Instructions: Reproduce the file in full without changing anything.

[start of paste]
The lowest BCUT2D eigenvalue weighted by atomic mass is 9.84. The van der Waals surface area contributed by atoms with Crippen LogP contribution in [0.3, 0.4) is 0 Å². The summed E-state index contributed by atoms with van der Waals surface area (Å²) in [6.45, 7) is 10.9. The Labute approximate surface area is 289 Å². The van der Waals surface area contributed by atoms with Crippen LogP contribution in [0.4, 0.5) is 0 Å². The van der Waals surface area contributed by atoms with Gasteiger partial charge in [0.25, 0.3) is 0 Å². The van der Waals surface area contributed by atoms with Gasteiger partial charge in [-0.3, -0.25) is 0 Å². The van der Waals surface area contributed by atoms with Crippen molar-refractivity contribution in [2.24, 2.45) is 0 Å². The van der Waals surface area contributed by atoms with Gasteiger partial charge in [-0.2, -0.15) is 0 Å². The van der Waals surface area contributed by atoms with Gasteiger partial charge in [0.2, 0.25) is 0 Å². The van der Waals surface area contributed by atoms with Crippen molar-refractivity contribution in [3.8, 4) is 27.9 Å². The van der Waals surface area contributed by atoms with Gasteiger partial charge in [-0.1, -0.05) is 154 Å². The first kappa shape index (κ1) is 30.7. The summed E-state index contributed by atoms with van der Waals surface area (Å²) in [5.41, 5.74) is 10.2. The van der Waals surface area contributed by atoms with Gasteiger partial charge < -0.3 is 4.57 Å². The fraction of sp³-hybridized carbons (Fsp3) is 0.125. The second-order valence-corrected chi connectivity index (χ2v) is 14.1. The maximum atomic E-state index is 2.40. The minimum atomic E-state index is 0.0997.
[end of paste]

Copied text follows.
The lowest BCUT2D eigenvalue weighted by atomic mass is 9.84. The van der Waals surface area contributed by atoms with Crippen LogP contribution in [0.3, 0.4) is 0 Å². The summed E-state index contributed by atoms with van der Waals surface area (Å²) in [6.45, 7) is 10.9. The Labute approximate surface area is 289 Å². The van der Waals surface area contributed by atoms with Crippen LogP contribution in [0.4, 0.5) is 0 Å². The van der Waals surface area contributed by atoms with Gasteiger partial charge in [0.25, 0.3) is 0 Å². The van der Waals surface area contributed by atoms with Gasteiger partial charge in [-0.3, -0.25) is 0 Å². The van der Waals surface area contributed by atoms with Crippen molar-refractivity contribution in [2.24, 2.45) is 0 Å². The van der Waals surface area contributed by atoms with Gasteiger partial charge in [-0.2, -0.15) is 0 Å². The van der Waals surface area contributed by atoms with Gasteiger partial charge in [0.2, 0.25) is 0 Å². The van der Waals surface area contributed by atoms with Crippen molar-refractivity contribution in [3.8, 4) is 27.9 Å². The van der Waals surface area contributed by atoms with Gasteiger partial charge in [-0.1, -0.05) is 154 Å². The first kappa shape index (κ1) is 30.7. The summed E-state index contributed by atoms with van der Waals surface area (Å²) in [5.41, 5.74) is 10.2. The van der Waals surface area contributed by atoms with Gasteiger partial charge < -0.3 is 4.57 Å². The fraction of sp³-hybridized carbons (Fsp3) is 0.125. The second-order valence-corrected chi connectivity index (χ2v) is 14.1. The maximum atomic E-state index is 2.40. The minimum atomic E-state index is 0.0997.